CATEGORY: COL Columns (Journal)
HED:The shoes are small, but hold big memories
By Gary Perilloux
Heavy, humid air hangs on us like an uncomfortable blanket in a fitful sleep. We aren't far removed from night.
We are three pairs of synthetic rubber soles scattering pebbles on an asphalt lane circling University Lake in Baton Rouge, La. And we have miles to go before breakfast.
A neophyte jogger, I lag behind my elders: Robbie - the thirtysomething scion of a Louisiana beer distributing family who's bucking for an LSU law degree to bolster the family fortune, and Dave - a fortysomething world traveler, Kansas native and ex-military policeman gunning for a second career in law. I'm enrolled in journalism school with a vague target of writing for a living in my sights. Dave and I live in the graduate dorm by the law school. Robbie rents an apartment nearby.
It is Saturday. In a couple of hours, I'll hop into Dave's black convertible Mazda RX-7 and he'll race the rotary engine to McDonald's, where we'll meet Robbie and his Jeep. Over breakfast, my mind returns to the morning run.
I see Robbie's wire-rimmed glasses and black mustache as he turns to Dave, a fair-skinned descendant of Scandinavia with a blond mustache.
"I think you only go around once," Robbie says between huffs, "and you grab everything you can get."
I cringe at the life-as-a-shelf-of-beers philosophy but run on in silence.
"Yeah," Dave puffs out, "That's what I believe, too ..."
Some beliefs can be fragile, though. A retired Air Force captain, Dave believed deeply in a love for a woman he met and married in Taiwan. I knew her only by Dave's affectionate moniker, "the Old Lady."
He glowed when he spoke of her attaining a food science degree, adding a computer science degree and landing a good-paying job with a major corporation in Illinois.
At LSU, I'd see Dave sauntering across campus in his boots, jeans and Oxford cloth shirts, a faraway smile on his face. The smile could be taken for a smirk. But I knew it to be the outward expression of a reverie starring the Old Lady.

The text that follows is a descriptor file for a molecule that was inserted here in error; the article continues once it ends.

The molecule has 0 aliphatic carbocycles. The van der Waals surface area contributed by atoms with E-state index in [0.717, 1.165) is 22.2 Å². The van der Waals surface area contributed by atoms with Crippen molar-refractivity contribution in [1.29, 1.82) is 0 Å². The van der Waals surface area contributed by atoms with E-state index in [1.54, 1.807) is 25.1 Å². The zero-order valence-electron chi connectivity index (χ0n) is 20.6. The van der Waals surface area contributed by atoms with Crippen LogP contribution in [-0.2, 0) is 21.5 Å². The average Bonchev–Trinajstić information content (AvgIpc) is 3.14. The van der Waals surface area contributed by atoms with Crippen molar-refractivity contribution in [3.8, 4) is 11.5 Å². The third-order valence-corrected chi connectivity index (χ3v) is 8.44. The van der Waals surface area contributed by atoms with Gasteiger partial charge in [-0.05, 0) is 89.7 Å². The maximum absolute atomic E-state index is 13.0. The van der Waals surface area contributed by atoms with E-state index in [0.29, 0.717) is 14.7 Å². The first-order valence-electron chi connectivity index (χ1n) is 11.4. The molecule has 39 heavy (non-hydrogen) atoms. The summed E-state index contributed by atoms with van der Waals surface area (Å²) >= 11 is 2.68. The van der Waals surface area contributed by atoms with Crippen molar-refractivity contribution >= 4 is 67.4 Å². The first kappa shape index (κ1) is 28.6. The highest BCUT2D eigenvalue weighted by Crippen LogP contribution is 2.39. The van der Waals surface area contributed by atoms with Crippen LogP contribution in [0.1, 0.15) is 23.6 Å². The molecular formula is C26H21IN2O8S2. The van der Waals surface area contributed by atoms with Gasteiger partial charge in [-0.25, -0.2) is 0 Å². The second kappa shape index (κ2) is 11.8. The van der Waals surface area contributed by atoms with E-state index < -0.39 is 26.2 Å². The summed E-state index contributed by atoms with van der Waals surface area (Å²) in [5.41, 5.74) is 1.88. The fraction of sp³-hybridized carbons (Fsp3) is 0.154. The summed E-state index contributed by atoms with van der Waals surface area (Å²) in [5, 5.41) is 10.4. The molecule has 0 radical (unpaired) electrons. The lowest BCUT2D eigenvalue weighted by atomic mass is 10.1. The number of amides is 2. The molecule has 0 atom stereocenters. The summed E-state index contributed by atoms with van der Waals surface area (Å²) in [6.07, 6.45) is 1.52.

Other smiles flashed across his face in the cafeteria, where Dave lingered long at mealtime as a conversation-loving elder statesman. He ate to live but he lived to break bread with friends.
When some of them begged out of joining his morning boot camp, Dave came knocking on my door one evening. I had what I guessed was the perfect excuse: no running shoes (Dave was a firm believer in good running shoes).
Moments later, he returned with a pair of his second-string New Balance shoes: high-quality footwear, just a half-size small. I nodded, sighed inwardly and set the alarm for 5:30 a.m.
To my amazement, I became a running fool. Our runs escalated from two or three miles to six, seven, eight miles and occasionally more on Saturdays.
We'd talk running jargon, of how Dave completed two marathons by willing his glycogen-deprived muscles through the dreaded "wall" long-distance runners confront.
Dave ran to spur himself through lonely studies in a Spartan dorm room. He ran to refuel his love of the Old Lady and life in general.
He could run through any wall, I thought, as I last saw Dave roar off to Illinois in his RX-7.
A few years later, a mutual friend told me Dave had pursued his dream of practicing maritime law. He hung his shingle in Florida, but the Old Lady, having left him for another man, wouldn't follow him.
That loss led Dave to end his life in a wall of self-inflicted gunfire.
A knee injury ended my running days years ago, but I dream of lacing up the old New Balance shoes and running a crisp pace to a Lawrence, Kan., grave that should be empty.
The shoes wait in storage in Louisiana. I may never make it to Lawrence. But I will never throw those shoes away.